Please understand that my comments come from my frustration with nursing theory and what I see in reality. I am supposed to be providing 'compassionate care' to these patients, but I feel that the nursing duties that I do are a 'sham' of simply protocol. Going through the motions, if you will. I just felt so empty after these shifts. From a detached standpoint, I did not want to be the person who 'pokes and prods' a dying patient. This was all that I meant by this statement.


    I have seen a palliative patient die rather quickly after morphine, so I simply assumed that it couldn't be ruled out that it played a role. This did reinforce my ideation of 'off label' dosing. Of course, the RN had been worrying about her math skills all night so it's entirely possible that she didn't give the actual dose that the doctor had actually prescribed...[quote=CanuckStudent;3713823]).


    Nursing is not exact, it cant be streamlined. Human beings come in many shapes and forms, and with different needs. Your nursing skills should be exact, but how you treat and nurse can vary from patient to patient. You learn to improvise and be creative at times. Most days NOTHING goes as planned but you roll with the punches. You say that you want it to be streamlined, but go on to say that some nursing duties are a "sham" of simply protocol something of which you dont want to do. Those two sound the same. I dont understand what you are trying to say.

    A dying patient still has dignity and deserves respect. Cleaning them up is basic care. Cleaning them up to look "nice" is for their dignity. Perhaps you would prefer to let them lay in their waste or matted hair. Turning a patient is for COMFORT. Would YOU like to lay in the same position for 5 hours?? 2 Hours?? Have you learned about "neglect" in nursing school? Thats a quick way to lose a job and a nursing license. Believe me - it happens. Family members report nurses every day. And believe me, after just a couple complaints, management does some rearranging. Rearranging the nurse right out the door. At times it gets reported to the state board of nursing.

    Pallative patients often live long past their initial doses of morphine. I have seen many live on scheduled doses for months. One single dose will not send someone to an early death.

    It appears that showing compassion is hard for you. There are many occupations that are streamlined and have very little contact with the public. I am sure there are advisors at your school who would assist you in finding the perfect fit.
  6. by   CanuckStudent
    Thanks for the reply. By 'efficient' all I meant was how to best care for such patients. I did not mean to imply any other implication. I simply want to learn more. To get some experience in the field. That's all. I wanted to work with palliative patients (via a hospital volunteer program) prior to beginning my nursing program. I am trying to sort all of my conflicts out, as you can see. Just a personal conflict right now. Thanks for trying to help.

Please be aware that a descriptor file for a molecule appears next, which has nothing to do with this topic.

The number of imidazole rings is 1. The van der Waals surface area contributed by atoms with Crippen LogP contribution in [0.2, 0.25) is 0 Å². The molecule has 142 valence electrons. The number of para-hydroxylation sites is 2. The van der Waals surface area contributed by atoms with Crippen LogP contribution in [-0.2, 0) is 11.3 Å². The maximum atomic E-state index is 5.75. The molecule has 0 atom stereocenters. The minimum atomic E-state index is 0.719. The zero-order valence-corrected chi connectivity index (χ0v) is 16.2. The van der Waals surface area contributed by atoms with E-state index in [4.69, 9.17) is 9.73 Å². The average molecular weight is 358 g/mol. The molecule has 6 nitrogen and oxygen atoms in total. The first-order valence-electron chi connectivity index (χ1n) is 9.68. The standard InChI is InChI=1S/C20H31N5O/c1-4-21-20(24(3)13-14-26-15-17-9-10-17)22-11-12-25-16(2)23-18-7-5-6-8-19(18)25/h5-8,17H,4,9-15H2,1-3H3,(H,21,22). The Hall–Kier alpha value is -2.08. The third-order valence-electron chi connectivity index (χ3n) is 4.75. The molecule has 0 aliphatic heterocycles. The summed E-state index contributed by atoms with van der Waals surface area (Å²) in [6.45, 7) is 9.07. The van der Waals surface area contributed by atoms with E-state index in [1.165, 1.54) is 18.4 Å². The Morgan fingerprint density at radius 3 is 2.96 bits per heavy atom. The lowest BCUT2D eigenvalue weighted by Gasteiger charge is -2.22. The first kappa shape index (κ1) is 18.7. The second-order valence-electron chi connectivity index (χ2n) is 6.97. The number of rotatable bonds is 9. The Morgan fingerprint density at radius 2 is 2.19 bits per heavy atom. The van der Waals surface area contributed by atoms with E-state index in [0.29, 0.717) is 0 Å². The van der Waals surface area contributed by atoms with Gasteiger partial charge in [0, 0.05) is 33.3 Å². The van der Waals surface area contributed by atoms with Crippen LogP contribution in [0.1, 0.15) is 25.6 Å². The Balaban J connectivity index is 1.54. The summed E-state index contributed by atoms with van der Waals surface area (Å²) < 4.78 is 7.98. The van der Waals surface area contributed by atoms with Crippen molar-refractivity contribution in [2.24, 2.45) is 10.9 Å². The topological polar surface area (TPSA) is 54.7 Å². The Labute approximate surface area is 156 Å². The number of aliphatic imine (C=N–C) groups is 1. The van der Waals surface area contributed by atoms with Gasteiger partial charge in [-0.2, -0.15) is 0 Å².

I think we are actually more on the same page than it appears. All I meant was that I am not nearly informed enough to take a firm side on any of the issues raised. I simply meant that people debate such issues as a career, and I have minimal to non-existent knowledge in this area. I think we'd need another thread to debate this, was all that I meant.

    As for the 'off label' dosing, that may be a black side of medicine that is known about but rarely expressed. I mean, we sometimes have no way to measure a dying patient's pain, right, as you stated yourself? So it's hard to justify giving a dying patient more morphine for pain if you cannot in fact measure how much pain they are in. Are we *really* giving it for 'pain'? And even if so, if (more rapid) death is a known 'side effect', does the fact that it was given 'for pain' somehow negate that?

    Note that these are simply my 2 am ramblings also, not a personal attack on anyone. Just some questions.

    I guess it's similar to Catholics who can use the BCP for 'acne' treatment with full acceptance of the Priest, who is fully aware that the 'side effect' of contraception is taking place. It's technically "illegal" but a blind eye is turned or it is justified.

    All I can say is that I have heard of 'off label' use from more than one source. I'm seeking more answers just as you are.

    Thank you for your response.
  7. by   CanuckStudent
    [quote=LEN-RN;3713884][quote=CanuckStudent;3713823]). So I want to know the best way to provide streamlined care for these patients and work WITH the nursing team. MDs need that input. MDs focus on diagnosing and treating disease (my interest). Nurses have to focus on everything else, including response to illness and treatment. These other numerous factors impact the course of a patient and thus affect disease process and/or treatment as well.